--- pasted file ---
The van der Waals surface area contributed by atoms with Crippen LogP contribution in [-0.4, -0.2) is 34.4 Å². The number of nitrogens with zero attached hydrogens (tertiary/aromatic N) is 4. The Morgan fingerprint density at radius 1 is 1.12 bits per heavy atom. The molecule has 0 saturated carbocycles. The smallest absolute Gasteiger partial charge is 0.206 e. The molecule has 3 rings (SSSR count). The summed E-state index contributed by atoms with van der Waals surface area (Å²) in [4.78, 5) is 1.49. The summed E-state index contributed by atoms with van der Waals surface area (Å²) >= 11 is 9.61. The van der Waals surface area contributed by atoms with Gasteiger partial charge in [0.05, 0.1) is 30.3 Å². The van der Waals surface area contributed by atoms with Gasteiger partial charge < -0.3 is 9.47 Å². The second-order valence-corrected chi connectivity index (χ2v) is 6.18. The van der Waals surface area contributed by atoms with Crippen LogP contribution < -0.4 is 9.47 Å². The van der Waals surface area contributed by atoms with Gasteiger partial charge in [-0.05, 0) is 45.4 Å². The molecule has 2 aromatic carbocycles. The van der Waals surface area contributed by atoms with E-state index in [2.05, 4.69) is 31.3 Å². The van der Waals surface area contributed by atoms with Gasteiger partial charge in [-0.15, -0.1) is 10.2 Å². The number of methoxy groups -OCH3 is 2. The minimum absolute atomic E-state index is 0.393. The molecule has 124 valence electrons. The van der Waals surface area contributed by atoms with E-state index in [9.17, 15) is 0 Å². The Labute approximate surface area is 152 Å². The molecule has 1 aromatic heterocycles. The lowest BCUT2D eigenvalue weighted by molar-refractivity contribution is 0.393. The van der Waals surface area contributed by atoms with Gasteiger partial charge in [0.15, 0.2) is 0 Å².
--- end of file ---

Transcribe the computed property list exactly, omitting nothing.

The van der Waals surface area contributed by atoms with Crippen LogP contribution in [-0.4, -0.2) is 34.4 Å². The number of nitrogens with zero attached hydrogens (tertiary/aromatic N) is 4. The Morgan fingerprint density at radius 1 is 1.12 bits per heavy atom. The molecule has 0 saturated carbocycles. The smallest absolute Gasteiger partial charge is 0.206 e. The molecule has 3 rings (SSSR count). The summed E-state index contributed by atoms with van der Waals surface area (Å²) in [4.78, 5) is 1.49. The summed E-state index contributed by atoms with van der Waals surface area (Å²) >= 11 is 9.61. The van der Waals surface area contributed by atoms with Gasteiger partial charge in [0.05, 0.1) is 30.3 Å². The van der Waals surface area contributed by atoms with Gasteiger partial charge < -0.3 is 9.47 Å². The second-order valence-corrected chi connectivity index (χ2v) is 6.18. The van der Waals surface area contributed by atoms with Crippen LogP contribution < -0.4 is 9.47 Å². The van der Waals surface area contributed by atoms with Gasteiger partial charge in [-0.05, 0) is 45.4 Å². The molecule has 2 aromatic carbocycles. The van der Waals surface area contributed by atoms with E-state index in [2.05, 4.69) is 31.3 Å². The van der Waals surface area contributed by atoms with Gasteiger partial charge in [-0.15, -0.1) is 10.2 Å². The number of methoxy groups -OCH3 is 2. The minimum absolute atomic E-state index is 0.393. The molecule has 124 valence electrons. The van der Waals surface area contributed by atoms with E-state index in [9.17, 15) is 0 Å². The Labute approximate surface area is 152 Å². The molecule has 1 aromatic heterocycles. The lowest BCUT2D eigenvalue weighted by molar-refractivity contribution is 0.393. The van der Waals surface area contributed by atoms with Gasteiger partial charge in [0.15, 0.2) is 0 Å².